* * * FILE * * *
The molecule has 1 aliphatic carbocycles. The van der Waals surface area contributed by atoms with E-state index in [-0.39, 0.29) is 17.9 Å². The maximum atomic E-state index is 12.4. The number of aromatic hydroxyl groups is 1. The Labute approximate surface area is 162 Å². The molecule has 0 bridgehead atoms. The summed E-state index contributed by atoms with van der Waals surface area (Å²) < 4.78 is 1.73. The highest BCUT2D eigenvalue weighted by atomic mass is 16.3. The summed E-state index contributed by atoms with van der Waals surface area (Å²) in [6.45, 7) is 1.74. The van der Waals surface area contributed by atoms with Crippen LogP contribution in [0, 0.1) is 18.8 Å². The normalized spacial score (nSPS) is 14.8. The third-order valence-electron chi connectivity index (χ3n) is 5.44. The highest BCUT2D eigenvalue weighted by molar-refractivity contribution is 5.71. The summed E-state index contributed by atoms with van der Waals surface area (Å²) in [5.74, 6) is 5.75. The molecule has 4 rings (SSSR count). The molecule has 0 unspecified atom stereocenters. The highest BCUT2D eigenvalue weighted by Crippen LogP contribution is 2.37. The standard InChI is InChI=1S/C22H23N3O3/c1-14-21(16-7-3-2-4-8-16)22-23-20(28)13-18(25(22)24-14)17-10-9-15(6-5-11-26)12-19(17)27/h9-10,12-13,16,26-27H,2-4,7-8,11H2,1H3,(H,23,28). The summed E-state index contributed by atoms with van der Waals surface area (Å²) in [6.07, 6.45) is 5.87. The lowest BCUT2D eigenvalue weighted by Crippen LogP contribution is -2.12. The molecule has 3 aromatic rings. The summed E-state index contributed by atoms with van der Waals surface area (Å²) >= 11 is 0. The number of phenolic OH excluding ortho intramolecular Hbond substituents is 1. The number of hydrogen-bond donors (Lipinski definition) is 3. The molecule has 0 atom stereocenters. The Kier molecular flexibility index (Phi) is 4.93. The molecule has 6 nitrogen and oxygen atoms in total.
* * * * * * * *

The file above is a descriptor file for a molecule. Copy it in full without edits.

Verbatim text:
The molecule has 1 aliphatic carbocycles. The van der Waals surface area contributed by atoms with E-state index in [-0.39, 0.29) is 17.9 Å². The maximum atomic E-state index is 12.4. The number of aromatic hydroxyl groups is 1. The Labute approximate surface area is 162 Å². The molecule has 0 bridgehead atoms. The summed E-state index contributed by atoms with van der Waals surface area (Å²) < 4.78 is 1.73. The highest BCUT2D eigenvalue weighted by atomic mass is 16.3. The summed E-state index contributed by atoms with van der Waals surface area (Å²) in [6.45, 7) is 1.74. The van der Waals surface area contributed by atoms with Crippen LogP contribution in [0, 0.1) is 18.8 Å². The normalized spacial score (nSPS) is 14.8. The third-order valence-electron chi connectivity index (χ3n) is 5.44. The highest BCUT2D eigenvalue weighted by molar-refractivity contribution is 5.71. The summed E-state index contributed by atoms with van der Waals surface area (Å²) in [5.74, 6) is 5.75. The molecule has 4 rings (SSSR count). The molecule has 0 unspecified atom stereocenters. The highest BCUT2D eigenvalue weighted by Crippen LogP contribution is 2.37. The standard InChI is InChI=1S/C22H23N3O3/c1-14-21(16-7-3-2-4-8-16)22-23-20(28)13-18(25(22)24-14)17-10-9-15(6-5-11-26)12-19(17)27/h9-10,12-13,16,26-27H,2-4,7-8,11H2,1H3,(H,23,28). The summed E-state index contributed by atoms with van der Waals surface area (Å²) in [6.07, 6.45) is 5.87. The lowest BCUT2D eigenvalue weighted by Crippen LogP contribution is -2.12. The molecule has 3 aromatic rings. The summed E-state index contributed by atoms with van der Waals surface area (Å²) >= 11 is 0. The number of phenolic OH excluding ortho intramolecular Hbond substituents is 1. The number of hydrogen-bond donors (Lipinski definition) is 3. The molecule has 0 atom stereocenters. The Kier molecular flexibility index (Phi) is 4.93. The molecule has 6 nitrogen and oxygen atoms in total.